No, Shipp is far more influenced by Waldron, and enthusiastically admits it whenever the topic is raised. This is not to say that he imitates Waldron; rather, he has absorbed Waldron's also-distinctive approach and refracted it back out through his own stylistic prism so that it's something new -- but anyone who has heard, for instance, Waldron's mighty solo album On Steinway (recorded in 1972 for the Japanese label Teichiku, and most recently reissued on CD by Fuel 2000) can hear that Shipp has roots there (and in Ellington, Monk, Beirach, and the aforementioned Scriabin, among others). One can hear this very specifically in his sense of rhythm and the way he will repetitively hammer and peck at a pattern, subtly mutating it; in the gnarled shapes of some of his themes, the way they crookedly spiral around an unstated center; and more generally in how often he plays in the piano's lower range. (For that matter, Waldron was over a decade into his recording career -- and past a change in style at least partly related to recovering from brain damage [after a heroin overdose] that led to him playing less like his bebop origins and with greater angularity [though this shift had started before the accident] -- before he made his first solo recording.)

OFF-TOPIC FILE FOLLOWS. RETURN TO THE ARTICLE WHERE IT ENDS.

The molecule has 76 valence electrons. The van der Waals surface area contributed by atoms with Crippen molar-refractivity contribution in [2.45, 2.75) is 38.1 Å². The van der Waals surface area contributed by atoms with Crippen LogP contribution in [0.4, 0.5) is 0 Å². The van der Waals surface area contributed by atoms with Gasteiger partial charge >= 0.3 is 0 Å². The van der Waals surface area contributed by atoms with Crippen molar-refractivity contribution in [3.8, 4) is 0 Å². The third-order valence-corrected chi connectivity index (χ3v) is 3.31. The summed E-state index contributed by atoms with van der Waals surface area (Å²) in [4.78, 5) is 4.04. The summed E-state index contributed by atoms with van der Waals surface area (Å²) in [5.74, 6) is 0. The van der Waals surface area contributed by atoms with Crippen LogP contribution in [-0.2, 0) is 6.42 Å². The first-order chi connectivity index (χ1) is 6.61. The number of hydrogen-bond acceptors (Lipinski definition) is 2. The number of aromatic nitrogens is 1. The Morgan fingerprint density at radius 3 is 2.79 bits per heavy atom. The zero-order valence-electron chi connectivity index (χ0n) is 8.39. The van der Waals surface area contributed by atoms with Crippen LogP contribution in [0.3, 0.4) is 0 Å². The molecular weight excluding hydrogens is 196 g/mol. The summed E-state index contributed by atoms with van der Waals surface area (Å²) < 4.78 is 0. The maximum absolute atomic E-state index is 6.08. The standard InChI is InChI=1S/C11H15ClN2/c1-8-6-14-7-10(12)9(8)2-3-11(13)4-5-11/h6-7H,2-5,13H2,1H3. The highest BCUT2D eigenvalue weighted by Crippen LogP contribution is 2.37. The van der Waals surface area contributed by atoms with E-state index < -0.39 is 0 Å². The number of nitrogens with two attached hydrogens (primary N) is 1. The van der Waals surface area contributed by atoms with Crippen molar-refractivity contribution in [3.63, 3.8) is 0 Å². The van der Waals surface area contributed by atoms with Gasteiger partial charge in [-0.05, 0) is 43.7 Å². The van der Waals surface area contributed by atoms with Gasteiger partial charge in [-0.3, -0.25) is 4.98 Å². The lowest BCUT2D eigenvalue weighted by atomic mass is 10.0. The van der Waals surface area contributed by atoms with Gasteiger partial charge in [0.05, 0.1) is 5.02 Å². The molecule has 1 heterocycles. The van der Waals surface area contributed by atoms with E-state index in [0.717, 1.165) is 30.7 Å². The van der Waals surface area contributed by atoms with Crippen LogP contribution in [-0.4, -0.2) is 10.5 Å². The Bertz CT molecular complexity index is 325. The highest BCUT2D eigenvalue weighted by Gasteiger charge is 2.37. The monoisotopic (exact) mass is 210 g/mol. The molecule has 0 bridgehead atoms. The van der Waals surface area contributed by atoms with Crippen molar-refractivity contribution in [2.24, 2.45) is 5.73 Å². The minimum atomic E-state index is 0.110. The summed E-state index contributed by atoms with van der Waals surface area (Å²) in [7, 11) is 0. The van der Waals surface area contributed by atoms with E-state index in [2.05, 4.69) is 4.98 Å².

I'm going on about the Waldron influence because it seems particularly strong on this album (though it has been audible at least as far back as One). I think some of the aspects of the style that I just highlighted may even be reflected in the album's title in a way. Sutras, though written, are chanted in a hypnotic way; Hindu sutras are short, aphoristic nuggets of truth. (Shipp does not go in for half-hour pieces; not for him an album with only two tracks -- Piano Sutras has 13.) Pardon me while I quote Wikipedia: